Tens of thousands of journalists are losing their jobs, newspaper chains are going under, and vulture capitalists are picking over the remains. We need a news bailout — but one that overhauls the existing corporate model and pushes the media to put the public before profits. Journalism needs more than just stimulus; it needs a major structural overhaul. And it requires permanent and public support.
It’s been about a decade now since EPB, the public electric utility in Chattanooga (TN), made headlines with plans to make gigabit broadband available to all citizens. As gigabit service becomes more commonplace, there is a real question whether gigabit alone is enough to create the next Chattanooga.
Internet service in western Colorado was so terrible that towns and counties built their own telecom
Internet outages became a distant memory in April as a good chunk of western Colorado turned on a new broadband system. But this wasn’t built by a typical telecommunications company. It took a band of local governments and partners from 14 rural communities to stitch together the 481-mile network, dubbed “Project Thor.” Communities from Aspen to Meeker craved better access and affordability but also demanded reliability.
Susan Crawford, a Harvard Law School professor, says the root of the digital divide is that big companies like AT&T and Comcast both control the internet pipelines and charge us to gain access to them. They don’t have an incentive to build affordable internet everywhere.
A 400-mile fiber network built to provide broadband Internet access to 14 mountain communities across northwest Colorado officially went online the week of April 6. The Northwest Colorado Council of Governments has spearheaded the work, dubbed Project Thor. The loop starts in Denver and runs west, using Colorado Department of Transportation (CDOT) fiber along Interstate 70 and a combination of fiber services going north through Meeker, Craig, Steamboat Springs and Grand County.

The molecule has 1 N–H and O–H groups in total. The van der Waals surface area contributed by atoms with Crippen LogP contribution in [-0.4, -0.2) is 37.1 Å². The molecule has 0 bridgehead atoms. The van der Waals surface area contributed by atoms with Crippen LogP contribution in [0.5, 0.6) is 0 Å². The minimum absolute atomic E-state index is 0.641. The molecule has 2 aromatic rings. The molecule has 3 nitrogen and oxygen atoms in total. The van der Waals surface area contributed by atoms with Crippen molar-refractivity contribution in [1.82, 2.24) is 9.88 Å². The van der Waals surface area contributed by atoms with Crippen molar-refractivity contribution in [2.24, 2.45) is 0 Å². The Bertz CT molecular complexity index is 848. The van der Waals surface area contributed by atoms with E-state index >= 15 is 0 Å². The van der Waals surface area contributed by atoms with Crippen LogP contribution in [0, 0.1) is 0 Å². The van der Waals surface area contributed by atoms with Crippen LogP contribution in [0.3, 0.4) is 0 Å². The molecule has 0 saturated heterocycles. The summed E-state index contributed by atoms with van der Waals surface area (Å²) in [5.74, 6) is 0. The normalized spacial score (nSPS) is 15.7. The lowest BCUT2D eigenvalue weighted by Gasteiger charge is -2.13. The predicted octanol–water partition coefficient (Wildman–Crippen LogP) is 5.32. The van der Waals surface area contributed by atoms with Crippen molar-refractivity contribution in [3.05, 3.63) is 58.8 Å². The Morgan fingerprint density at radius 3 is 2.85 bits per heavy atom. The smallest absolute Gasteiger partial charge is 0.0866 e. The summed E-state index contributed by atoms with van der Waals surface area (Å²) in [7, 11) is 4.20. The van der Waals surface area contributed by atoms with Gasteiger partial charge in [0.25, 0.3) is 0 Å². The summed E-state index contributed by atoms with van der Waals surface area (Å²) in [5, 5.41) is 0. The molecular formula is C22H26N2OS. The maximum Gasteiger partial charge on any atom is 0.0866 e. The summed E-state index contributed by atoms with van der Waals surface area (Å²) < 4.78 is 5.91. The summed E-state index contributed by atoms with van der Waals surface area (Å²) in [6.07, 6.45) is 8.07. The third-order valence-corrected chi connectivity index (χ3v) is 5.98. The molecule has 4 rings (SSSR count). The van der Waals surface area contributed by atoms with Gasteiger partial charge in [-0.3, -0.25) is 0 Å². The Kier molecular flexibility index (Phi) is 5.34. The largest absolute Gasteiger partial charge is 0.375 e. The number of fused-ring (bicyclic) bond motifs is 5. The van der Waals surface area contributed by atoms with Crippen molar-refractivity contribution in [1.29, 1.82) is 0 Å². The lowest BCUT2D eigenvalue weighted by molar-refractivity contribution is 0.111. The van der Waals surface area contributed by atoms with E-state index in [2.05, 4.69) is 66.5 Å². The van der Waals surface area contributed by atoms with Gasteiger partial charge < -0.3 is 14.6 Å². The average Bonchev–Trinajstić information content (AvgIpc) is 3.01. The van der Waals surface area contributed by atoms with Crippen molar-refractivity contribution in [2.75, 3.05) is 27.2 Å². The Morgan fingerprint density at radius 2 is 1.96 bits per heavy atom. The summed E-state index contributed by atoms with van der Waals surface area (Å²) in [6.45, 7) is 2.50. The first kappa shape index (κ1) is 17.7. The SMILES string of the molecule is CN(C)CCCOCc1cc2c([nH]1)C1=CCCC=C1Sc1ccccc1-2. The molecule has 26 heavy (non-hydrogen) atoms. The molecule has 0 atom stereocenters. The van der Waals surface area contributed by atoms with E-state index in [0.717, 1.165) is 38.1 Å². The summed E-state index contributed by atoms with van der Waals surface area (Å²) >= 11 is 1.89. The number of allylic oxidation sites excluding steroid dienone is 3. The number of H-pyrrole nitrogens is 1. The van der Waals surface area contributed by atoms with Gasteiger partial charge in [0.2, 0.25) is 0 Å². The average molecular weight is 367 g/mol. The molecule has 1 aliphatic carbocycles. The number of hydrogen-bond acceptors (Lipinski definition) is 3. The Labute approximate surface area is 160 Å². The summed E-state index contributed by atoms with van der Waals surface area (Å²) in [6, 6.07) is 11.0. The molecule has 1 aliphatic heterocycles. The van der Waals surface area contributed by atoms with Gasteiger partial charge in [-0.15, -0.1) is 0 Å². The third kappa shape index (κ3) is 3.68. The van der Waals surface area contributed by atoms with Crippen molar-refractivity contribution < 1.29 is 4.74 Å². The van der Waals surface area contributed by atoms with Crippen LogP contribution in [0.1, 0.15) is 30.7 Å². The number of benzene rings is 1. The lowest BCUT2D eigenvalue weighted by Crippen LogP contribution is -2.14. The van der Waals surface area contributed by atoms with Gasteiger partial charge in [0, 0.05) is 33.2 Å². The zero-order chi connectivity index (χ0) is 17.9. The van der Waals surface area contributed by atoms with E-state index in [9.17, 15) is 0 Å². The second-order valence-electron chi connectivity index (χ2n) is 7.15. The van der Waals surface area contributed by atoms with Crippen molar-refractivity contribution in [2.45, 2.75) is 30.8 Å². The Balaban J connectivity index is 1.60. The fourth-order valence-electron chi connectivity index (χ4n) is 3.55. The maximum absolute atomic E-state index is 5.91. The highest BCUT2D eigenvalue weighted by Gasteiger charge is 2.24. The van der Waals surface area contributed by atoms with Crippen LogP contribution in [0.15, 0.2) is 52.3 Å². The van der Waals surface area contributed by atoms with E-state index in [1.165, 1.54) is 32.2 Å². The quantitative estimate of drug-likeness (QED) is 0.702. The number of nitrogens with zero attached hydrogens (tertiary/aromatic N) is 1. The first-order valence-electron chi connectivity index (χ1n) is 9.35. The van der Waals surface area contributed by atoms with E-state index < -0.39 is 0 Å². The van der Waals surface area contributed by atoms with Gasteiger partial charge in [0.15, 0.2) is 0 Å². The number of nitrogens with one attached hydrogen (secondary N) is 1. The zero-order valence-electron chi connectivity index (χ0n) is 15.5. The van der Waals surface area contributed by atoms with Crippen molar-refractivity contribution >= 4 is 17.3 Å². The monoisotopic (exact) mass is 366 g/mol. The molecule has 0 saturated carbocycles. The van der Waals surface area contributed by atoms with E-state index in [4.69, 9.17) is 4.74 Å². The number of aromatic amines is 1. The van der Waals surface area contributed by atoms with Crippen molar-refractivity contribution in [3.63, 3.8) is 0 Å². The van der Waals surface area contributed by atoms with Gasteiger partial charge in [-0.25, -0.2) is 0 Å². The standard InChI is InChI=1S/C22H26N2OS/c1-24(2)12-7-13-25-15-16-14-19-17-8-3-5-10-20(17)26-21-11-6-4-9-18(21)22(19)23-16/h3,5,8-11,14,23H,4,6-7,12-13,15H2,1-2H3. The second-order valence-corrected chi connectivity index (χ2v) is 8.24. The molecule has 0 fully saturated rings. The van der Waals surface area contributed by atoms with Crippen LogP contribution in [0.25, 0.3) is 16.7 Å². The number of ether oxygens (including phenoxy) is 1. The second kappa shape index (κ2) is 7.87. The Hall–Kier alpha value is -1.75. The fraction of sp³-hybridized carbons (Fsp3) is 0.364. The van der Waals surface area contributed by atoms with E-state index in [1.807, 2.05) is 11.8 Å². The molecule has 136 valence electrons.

The main barrier to broadband deployment in rural areas is not government regulation but simple economics. Rural areas with low population densities cannot provide fast enough returns on investment to satisfy the requirements of for-profit companies. Local governments, such as townships, have little to no control over any regulations that would have any effect on broadband deployment costs.
Rural North Dakotans Get Free, High-Speed Internet Access Thanks to Electric Cooperative Responding to Covid-19 Emergency
North Dakota telephone cooperative BEK Communications is offering new subscribers four months of free Internet access on its Lightband Fiber-to-the-Home network. The co-op is also increasing speeds and implementing other efforts through its “BEK Cares” initiative, which aims to make better broadband accessible to rural North Dakotans in response to the growing Covid-19 emergency. Valley City Commission President Dave Carlsrud said, "We have been utilizing BEK’s business services for years, however with the current COVID-19 pandemic, we quickly found out how important they truly were.
Our lack of will to expand broadband access has left millions of students disconnected during closures
Internet providers stepping up in the midst of this crisis to maintain affordable service is the right thing to do in this moment—but it’s a short-term fix for a decades-long problem. To truly close the digital divide, cities and states (and Congress if needed) should follow the playbook from the 1930s, and from the many communities—red and blue, urban and rural—who have brought high-speed internet to all residents:
A photo essay that is part of a 10-city tour to surface America's persistent digital divide.
The expansion of TV White Spaces as a potential solution to close the digital divide in rural areas will require more unlicensed and available mid-band spectrum, which has become quite scarce among providers. More access to fiber will be necessary to make these networks effective. Further, how we serve the “edge of the edges,” and especially those rural areas and local broadband companies that do not qualify for streamlined funding will need to be creatively addressed.
The COVID-19 pandemic has put the consequences of America’s “digital divide” on full display. This dire situation makes clear the need for universal rural broadband. To finally deliver on this promise, we need an effort on the scale of the Rural Electrification Act (REA), passed by President Franklin Delano Roosevelt in the depths of the Depression to power farms and small towns out of poverty. We must pass a 21st century version of that act, one that equips local communities with the resources they need to bring connectivity to the last mile of rural America.